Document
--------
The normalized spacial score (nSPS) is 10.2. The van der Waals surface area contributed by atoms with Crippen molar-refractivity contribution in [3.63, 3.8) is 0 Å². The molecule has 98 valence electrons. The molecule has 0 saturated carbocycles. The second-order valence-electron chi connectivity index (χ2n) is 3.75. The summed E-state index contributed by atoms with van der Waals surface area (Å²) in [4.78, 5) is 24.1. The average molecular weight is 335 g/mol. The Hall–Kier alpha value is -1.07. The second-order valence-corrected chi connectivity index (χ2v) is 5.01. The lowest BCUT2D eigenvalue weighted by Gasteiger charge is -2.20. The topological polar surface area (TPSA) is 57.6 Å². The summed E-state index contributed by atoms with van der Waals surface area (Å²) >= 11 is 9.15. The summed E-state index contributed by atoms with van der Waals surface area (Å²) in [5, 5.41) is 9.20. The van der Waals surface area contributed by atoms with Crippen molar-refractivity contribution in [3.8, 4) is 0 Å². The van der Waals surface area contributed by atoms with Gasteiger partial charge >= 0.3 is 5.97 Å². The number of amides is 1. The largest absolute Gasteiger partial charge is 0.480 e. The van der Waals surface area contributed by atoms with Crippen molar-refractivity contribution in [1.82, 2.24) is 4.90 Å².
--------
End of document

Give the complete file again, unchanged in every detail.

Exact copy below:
The normalized spacial score (nSPS) is 10.2. The van der Waals surface area contributed by atoms with Crippen molar-refractivity contribution in [3.63, 3.8) is 0 Å². The molecule has 98 valence electrons. The molecule has 0 saturated carbocycles. The second-order valence-electron chi connectivity index (χ2n) is 3.75. The summed E-state index contributed by atoms with van der Waals surface area (Å²) in [4.78, 5) is 24.1. The average molecular weight is 335 g/mol. The Hall–Kier alpha value is -1.07. The second-order valence-corrected chi connectivity index (χ2v) is 5.01. The lowest BCUT2D eigenvalue weighted by Gasteiger charge is -2.20. The topological polar surface area (TPSA) is 57.6 Å². The summed E-state index contributed by atoms with van der Waals surface area (Å²) >= 11 is 9.15. The summed E-state index contributed by atoms with van der Waals surface area (Å²) in [5, 5.41) is 9.20. The van der Waals surface area contributed by atoms with Crippen molar-refractivity contribution in [3.8, 4) is 0 Å². The van der Waals surface area contributed by atoms with Gasteiger partial charge >= 0.3 is 5.97 Å². The number of amides is 1. The largest absolute Gasteiger partial charge is 0.480 e. The van der Waals surface area contributed by atoms with Crippen molar-refractivity contribution in [1.82, 2.24) is 4.90 Å².